Associate Director of Communications
Rewilding, restoring, and conserving endangered and threatened species could magnify carbon uptake by 1.5 to 12.5 times or more across the world.
As climate leaders gather at COP26 in Glasgow and negotiate actions to keep global temperature rise under the tipping point of 1.5 degrees Celsius there is one natural carbon solution not getting enough attention — rewilding, says Yale School of the Environment Oastler Professor of Population and Community Ecology Os Schmitz. From elephants to whales to wildebeest to wolves, animals can play a vital role in carbon drawdown.
Schmitz is helping to lead efforts to draw attention to the potential for supercharging ecosystem carbon sinks with a coalition of 60 scientists, economists, and civic organizations as part of a new initiative by the Global Rewilding Alliance.
“Even if we could completely stop all our emissions tomorrow, switched to renewables, and stopped deforestation, it wouldn’t be enough. We still have a big enough volume of CO2 in the atmosphere that would lead us to overshoot the 1.5-degree limit,’’ says Schmitz. “We have to draw out a significant amount of CO2 and store it on the planet to stabilize the temperature. Animals can help us get to this goal a lot faster.”
Rewilding, restoring, and conserving the role of species could magnify carbon uptake by 1.5 to 12.5 times or more across the world’s terrestrial, freshwater, and marine ecosystems, the coalition notes in a statement sent to COP26 leaders.
“If we’re going to solve the climate crisis, and meet the 1.5 Celsius target, the Global Rewilding Alliance believes it is necessary to urgently supercharge ecosystem carbon sinks through animating the carbon cycle. This needs to be recognized by UNFCC and other global processes,’’ said Global Rewilding Alliance member Vance Martin, who is president of the WILD Foundation, a global conservation organization based in Boulder, CO.
Schmitz’s research into the science known as “animating the carbon cycle” has found that animal activity, such as foraging, redistributing seeds and nutrients over lands and seascapes, and trampling and compacting soil sediments enhances carbon density.
The Serengeti is one example. In that region, the restored wildebeest population has enabled the ecosystem to move from being a carbon source to a carbon sink that now takes up an additional 8 million tons of carbon annually, offsetting the annual CO2 emissions of Kenya and Tanzania combined, according to a 2014 study “Animating the Carbon Cycle” by Schmitz published in the journal Ecosystems.
The same study also found that protecting wolf populations and the trophic cascades they initiate that limit the density and behavior of their moose prey in the boreal forests of North America can contribute to the uptake of 150 million extra tons of carbon annually, offsetting 10% of U.S. carbon emissions.
If elephants, which once numbered more than 1.1 million in the central African Congo Basin, again roamed the rainforests there, an additional 85 million tons of carbon would be naturally stored each year, which is the equivalent of France’s annual CO2 emissions, a study by Fabio Berzaghi published in 2019 in Nature GeoScience found. This massive additional carbon storage would occur because elephants eat the understory of trees, which is the underlying layer of vegetation in a forest or wooded area. This highly efficient pruning allows overstory trees, which are trees with the highest level of vegetation in a forest that form the canopy, to thrive, capture carbon better, and increase the forest’s carbon density.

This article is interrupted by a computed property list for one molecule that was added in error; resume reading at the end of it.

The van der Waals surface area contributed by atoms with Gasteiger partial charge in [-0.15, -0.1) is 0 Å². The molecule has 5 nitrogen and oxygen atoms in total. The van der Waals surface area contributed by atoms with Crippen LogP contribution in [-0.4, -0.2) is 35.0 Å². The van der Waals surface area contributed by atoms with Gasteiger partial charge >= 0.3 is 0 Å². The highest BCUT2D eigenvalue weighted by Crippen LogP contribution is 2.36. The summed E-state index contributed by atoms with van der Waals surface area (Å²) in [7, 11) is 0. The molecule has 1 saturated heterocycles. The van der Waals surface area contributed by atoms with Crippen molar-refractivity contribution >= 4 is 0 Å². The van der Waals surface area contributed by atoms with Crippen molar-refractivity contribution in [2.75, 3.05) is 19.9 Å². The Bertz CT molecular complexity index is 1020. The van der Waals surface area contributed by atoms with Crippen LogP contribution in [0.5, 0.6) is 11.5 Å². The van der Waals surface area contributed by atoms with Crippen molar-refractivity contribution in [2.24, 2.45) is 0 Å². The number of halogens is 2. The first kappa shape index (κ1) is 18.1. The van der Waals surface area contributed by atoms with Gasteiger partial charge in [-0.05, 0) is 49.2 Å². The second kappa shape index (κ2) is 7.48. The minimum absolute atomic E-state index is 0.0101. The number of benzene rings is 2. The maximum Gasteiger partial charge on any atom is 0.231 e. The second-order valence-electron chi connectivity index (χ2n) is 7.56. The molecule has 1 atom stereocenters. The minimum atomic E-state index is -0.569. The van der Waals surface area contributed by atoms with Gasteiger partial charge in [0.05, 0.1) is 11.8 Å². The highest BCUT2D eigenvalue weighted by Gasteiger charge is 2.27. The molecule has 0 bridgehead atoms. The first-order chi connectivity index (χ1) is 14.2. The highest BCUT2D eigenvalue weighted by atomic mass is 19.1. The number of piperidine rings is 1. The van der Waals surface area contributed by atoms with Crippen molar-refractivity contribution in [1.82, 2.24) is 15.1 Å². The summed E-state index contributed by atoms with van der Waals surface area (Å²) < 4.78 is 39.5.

Marine life also has a huge role to play in carbon capture and sinks. The excrement of whales provides nutrients for phytoplankton to flourish, which naturally suck carbon from the atmosphere. Restoring the whale population to near-historic levels has the potential to stimulate the take up of an additional 450 million tons of ocean carbon per year, capturing the annual emissions of Russia, according to a 2021 study.
“It’s always been presumed these threatened and endangered animals are so rare that they can’t have a big impact, so they don’t get factored into the carbon budget. But what’s been ignored is the multiplier effects that modify how plants take up carbon and how soil stores carbon. It really requires a paradigm change,’’ says Schmitz.
Rewilding can prevent massive CO2 releasing wildfires, protect against the thawing of permafrost, and can enhance soil and sediment carbon retention through chemical reactions and microbial processes, his research has found.
Schmitz, along with YSE post-doctoral fellow Elisabeth Forbes and Memorial University Professor Shawn Leroux, will be undertaking experimental research across a rewilded landscape in Newfoundland, exploring how moose hunting and wildlife management can be aligned with strategies to enhance carbon uptake and storage.
Rewilding and restoration on a significant scale will require efforts to build trust with local communities to find ways to let animals roam more freely and in larger numbers. Community members would have to be compensated for helping to protect biodiversity so that their livelihoods would not be threatened.
Ultimately the bigger challenge is that carbon markets do not pay for rewilding efforts, Schmitz says.
“We don’t put a value on that aspect of the long-term benefit of nature and human well-being,’’ he says. “We really need to think about new ways of financing animal management and conservation for this purpose. We need to create mechanisms that help finance the stewardship and caring of wild animals in support of natural carbon solutions.”
Moose browsing in a boreal forest in Canada in winter 2021. Moose can impact plant uptake of carbon and soil carbon storage by feeding on vegetation, trampling soils and, recycling nutrients from body wastes. Credit — Coulter Schmitz
Associate Director of Communications